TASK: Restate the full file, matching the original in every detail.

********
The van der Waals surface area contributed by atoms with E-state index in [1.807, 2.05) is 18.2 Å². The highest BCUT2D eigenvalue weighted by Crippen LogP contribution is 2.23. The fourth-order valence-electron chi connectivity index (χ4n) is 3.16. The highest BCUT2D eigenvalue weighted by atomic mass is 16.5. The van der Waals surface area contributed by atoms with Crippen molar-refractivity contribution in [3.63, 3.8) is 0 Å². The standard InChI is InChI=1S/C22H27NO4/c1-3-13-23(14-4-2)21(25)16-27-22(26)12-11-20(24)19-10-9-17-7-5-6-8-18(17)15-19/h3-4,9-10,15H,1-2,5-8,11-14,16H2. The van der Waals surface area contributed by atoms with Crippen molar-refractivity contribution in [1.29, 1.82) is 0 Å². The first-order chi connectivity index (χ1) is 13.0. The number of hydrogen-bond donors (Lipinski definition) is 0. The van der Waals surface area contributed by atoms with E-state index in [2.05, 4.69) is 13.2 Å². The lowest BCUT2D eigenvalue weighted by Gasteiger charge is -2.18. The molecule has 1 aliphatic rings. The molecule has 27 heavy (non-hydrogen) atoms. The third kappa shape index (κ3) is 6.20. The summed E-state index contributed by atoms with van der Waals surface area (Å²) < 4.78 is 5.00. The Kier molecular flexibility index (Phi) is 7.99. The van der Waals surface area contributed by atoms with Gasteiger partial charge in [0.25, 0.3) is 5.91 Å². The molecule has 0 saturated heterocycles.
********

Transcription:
The van der Waals surface area contributed by atoms with E-state index in [1.807, 2.05) is 18.2 Å². The highest BCUT2D eigenvalue weighted by Crippen LogP contribution is 2.23. The fourth-order valence-electron chi connectivity index (χ4n) is 3.16. The highest BCUT2D eigenvalue weighted by atomic mass is 16.5. The van der Waals surface area contributed by atoms with Crippen molar-refractivity contribution in [3.63, 3.8) is 0 Å². The standard InChI is InChI=1S/C22H27NO4/c1-3-13-23(14-4-2)21(25)16-27-22(26)12-11-20(24)19-10-9-17-7-5-6-8-18(17)15-19/h3-4,9-10,15H,1-2,5-8,11-14,16H2. The van der Waals surface area contributed by atoms with Crippen molar-refractivity contribution in [1.29, 1.82) is 0 Å². The first-order chi connectivity index (χ1) is 13.0. The number of hydrogen-bond donors (Lipinski definition) is 0. The van der Waals surface area contributed by atoms with E-state index in [2.05, 4.69) is 13.2 Å². The lowest BCUT2D eigenvalue weighted by Gasteiger charge is -2.18. The molecule has 1 aliphatic rings. The molecule has 27 heavy (non-hydrogen) atoms. The third kappa shape index (κ3) is 6.20. The summed E-state index contributed by atoms with van der Waals surface area (Å²) < 4.78 is 5.00. The Kier molecular flexibility index (Phi) is 7.99. The van der Waals surface area contributed by atoms with Gasteiger partial charge in [0.25, 0.3) is 5.91 Å². The molecule has 0 saturated heterocycles.